The Medium is the Message: Flags and Banners
Originally used to identify soldiers in battle and ships in international waters, flags have represented large geographic territories since the rise of the nation-state beginning in the late eighteenth century. Like monuments and national anthems, they intend to create a sense of identity based on a shared past, present, and future.
Like many other governments, the communist countries of the twentieth century produced an abundance of flags and banners. They were omnipresent at military parades, sports events, and public gatherings. Apart from national flags, many organizations produced their own richly decorated flags and banners. The Wende Museum holds over 2,000 of these ornamental textiles in its collection.
However, not only the powers that be use flags and banners. Artists have repurposed flags to change or subvert their original meaning for decades, while protestors and counterculture movements worldwide have capitalized on their strong symbolic value and identity-shaping qualities. The Medium is the Message combines Cold War-era political flags from communist countries with contemporary artworks offering critical reflection on the here and now.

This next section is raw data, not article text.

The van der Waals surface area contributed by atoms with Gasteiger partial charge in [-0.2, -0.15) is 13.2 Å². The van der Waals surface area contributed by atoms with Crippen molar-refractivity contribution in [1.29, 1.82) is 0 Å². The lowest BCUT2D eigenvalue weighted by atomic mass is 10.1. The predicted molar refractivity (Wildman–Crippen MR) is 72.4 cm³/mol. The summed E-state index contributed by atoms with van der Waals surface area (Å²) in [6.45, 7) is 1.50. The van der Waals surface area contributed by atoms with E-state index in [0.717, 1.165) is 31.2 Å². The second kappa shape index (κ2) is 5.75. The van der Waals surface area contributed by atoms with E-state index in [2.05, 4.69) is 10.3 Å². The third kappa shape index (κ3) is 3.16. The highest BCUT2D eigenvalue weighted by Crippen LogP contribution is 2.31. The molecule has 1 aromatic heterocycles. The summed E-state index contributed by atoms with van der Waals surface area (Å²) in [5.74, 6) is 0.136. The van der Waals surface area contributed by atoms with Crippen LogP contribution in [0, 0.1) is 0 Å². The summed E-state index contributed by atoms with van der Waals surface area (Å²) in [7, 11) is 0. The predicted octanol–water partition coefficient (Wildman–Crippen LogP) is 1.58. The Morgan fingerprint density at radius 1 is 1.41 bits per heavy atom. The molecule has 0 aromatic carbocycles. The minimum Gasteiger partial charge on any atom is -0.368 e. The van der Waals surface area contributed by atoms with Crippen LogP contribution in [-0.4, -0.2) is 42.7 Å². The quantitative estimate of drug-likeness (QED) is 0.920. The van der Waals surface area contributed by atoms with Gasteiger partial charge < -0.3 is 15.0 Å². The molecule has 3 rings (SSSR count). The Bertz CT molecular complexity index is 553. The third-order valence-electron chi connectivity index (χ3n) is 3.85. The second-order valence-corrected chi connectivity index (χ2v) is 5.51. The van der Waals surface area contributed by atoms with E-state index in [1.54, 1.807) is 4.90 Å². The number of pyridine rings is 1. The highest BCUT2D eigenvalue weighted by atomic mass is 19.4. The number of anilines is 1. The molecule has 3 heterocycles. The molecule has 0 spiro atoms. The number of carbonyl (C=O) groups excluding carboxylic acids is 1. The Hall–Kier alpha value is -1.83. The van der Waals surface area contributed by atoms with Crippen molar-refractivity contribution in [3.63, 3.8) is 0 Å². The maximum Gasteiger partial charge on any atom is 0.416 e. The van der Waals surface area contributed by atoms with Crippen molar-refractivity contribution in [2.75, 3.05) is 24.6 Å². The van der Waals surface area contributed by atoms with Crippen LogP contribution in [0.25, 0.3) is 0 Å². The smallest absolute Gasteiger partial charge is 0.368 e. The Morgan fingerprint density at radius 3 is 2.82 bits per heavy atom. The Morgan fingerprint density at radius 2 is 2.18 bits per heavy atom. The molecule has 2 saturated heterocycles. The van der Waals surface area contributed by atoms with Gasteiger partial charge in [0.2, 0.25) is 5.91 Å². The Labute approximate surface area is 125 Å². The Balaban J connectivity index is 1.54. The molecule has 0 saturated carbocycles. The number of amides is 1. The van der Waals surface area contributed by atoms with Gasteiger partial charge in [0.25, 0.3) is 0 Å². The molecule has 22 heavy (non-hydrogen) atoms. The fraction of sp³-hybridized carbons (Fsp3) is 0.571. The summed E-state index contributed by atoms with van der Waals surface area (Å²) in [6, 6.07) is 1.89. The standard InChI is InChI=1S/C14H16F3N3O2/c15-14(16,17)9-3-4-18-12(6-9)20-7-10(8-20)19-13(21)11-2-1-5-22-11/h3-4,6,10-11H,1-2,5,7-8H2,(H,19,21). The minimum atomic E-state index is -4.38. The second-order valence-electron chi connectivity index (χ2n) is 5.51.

Alongside flags from the Wende collection, the exhibition presents contemporary work referencing flags and banners from New Zealand-based multimedia artist Fiona Amundsen on the topic of surveillance; Prague-based Belarusian artist Rufina Bazlova, whose political digital drawings and embroideries went viral within the pro-democracy movement; Los Angeles-based interdisciplinary artist Carolina Caycedo, committed to social and environmental justice efforts; multimedia artist Renée Petropoulos, whose multi-nation flags subvert the associations of national identity; Dutch American sculptor and painter Lara Schnitger, working at the intersection of art and activism; filmmaker and multimedia artist Cauleen Smith, whose banners address the realities and possibilities for Black women in the U.S.; Düsseldorf-based Belarusian conceptual artist Anna Sokolova, presenting abstract studies in light; Los Angeles-based conceptual artist Cole Sternberg, whose project “Free State of California” dreams about an alternative future; and, Ukrainian American multimedia artist Molly Surazhsky, whose textile work critically reflects on modern-day capitalism.
The exhibition also presents works by the Polish American artist Jan Sawka (1946–2012). Beginning in 1968, when he took part in mass student protests across Poland, Sawka used propaganda as a medium for artistic resistance, specifically through banners. He continued exploring this form throughout his career, especially around the collapse of communism in the Soviet Bloc when he developed monumental banner-painting hybrids on loose canvas that reflected on the twentieth-century history of Poland.